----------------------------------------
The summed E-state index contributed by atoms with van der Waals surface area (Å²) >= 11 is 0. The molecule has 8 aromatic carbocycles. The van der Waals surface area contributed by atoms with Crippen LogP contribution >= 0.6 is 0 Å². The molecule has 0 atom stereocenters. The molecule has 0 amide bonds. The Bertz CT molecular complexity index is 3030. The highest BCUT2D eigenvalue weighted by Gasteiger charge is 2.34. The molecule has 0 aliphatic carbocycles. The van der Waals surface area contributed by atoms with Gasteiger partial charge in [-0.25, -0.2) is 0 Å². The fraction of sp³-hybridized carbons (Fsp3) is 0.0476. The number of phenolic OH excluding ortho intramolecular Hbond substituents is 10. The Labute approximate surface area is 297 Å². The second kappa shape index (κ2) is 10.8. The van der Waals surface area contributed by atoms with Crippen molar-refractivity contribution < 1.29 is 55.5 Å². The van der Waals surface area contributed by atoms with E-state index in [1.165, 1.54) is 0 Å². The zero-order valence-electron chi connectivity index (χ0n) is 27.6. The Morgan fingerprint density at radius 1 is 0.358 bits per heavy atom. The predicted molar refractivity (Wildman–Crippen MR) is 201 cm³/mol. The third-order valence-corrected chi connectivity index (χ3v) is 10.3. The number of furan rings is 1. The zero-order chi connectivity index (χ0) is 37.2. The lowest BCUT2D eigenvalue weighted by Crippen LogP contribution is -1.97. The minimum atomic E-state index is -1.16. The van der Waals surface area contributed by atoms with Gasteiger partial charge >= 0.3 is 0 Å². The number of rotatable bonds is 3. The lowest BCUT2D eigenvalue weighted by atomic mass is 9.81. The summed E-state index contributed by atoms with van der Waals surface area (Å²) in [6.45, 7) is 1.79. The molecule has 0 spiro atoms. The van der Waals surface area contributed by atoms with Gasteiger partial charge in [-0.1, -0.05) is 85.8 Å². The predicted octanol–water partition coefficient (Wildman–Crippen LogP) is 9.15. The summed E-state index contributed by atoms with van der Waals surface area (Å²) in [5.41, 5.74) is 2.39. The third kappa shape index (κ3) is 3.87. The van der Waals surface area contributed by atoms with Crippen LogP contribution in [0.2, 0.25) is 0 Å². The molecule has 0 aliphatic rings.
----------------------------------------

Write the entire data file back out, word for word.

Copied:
The summed E-state index contributed by atoms with van der Waals surface area (Å²) >= 11 is 0. The molecule has 8 aromatic carbocycles. The van der Waals surface area contributed by atoms with Crippen LogP contribution >= 0.6 is 0 Å². The molecule has 0 atom stereocenters. The molecule has 0 amide bonds. The Bertz CT molecular complexity index is 3030. The highest BCUT2D eigenvalue weighted by Gasteiger charge is 2.34. The molecule has 0 aliphatic carbocycles. The van der Waals surface area contributed by atoms with Gasteiger partial charge in [-0.25, -0.2) is 0 Å². The fraction of sp³-hybridized carbons (Fsp3) is 0.0476. The number of phenolic OH excluding ortho intramolecular Hbond substituents is 10. The Labute approximate surface area is 297 Å². The second kappa shape index (κ2) is 10.8. The van der Waals surface area contributed by atoms with Crippen molar-refractivity contribution < 1.29 is 55.5 Å². The van der Waals surface area contributed by atoms with E-state index in [1.165, 1.54) is 0 Å². The zero-order valence-electron chi connectivity index (χ0n) is 27.6. The Morgan fingerprint density at radius 1 is 0.358 bits per heavy atom. The predicted molar refractivity (Wildman–Crippen MR) is 201 cm³/mol. The third-order valence-corrected chi connectivity index (χ3v) is 10.3. The number of furan rings is 1. The zero-order chi connectivity index (χ0) is 37.2. The lowest BCUT2D eigenvalue weighted by Crippen LogP contribution is -1.97. The minimum atomic E-state index is -1.16. The van der Waals surface area contributed by atoms with Gasteiger partial charge >= 0.3 is 0 Å². The number of rotatable bonds is 3. The lowest BCUT2D eigenvalue weighted by atomic mass is 9.81. The summed E-state index contributed by atoms with van der Waals surface area (Å²) in [6.45, 7) is 1.79. The molecule has 0 spiro atoms. The van der Waals surface area contributed by atoms with Gasteiger partial charge in [-0.1, -0.05) is 85.8 Å². The predicted octanol–water partition coefficient (Wildman–Crippen LogP) is 9.15. The summed E-state index contributed by atoms with van der Waals surface area (Å²) in [5.41, 5.74) is 2.39. The third kappa shape index (κ3) is 3.87. The van der Waals surface area contributed by atoms with Crippen LogP contribution in [0.2, 0.25) is 0 Å². The molecule has 0 aliphatic rings.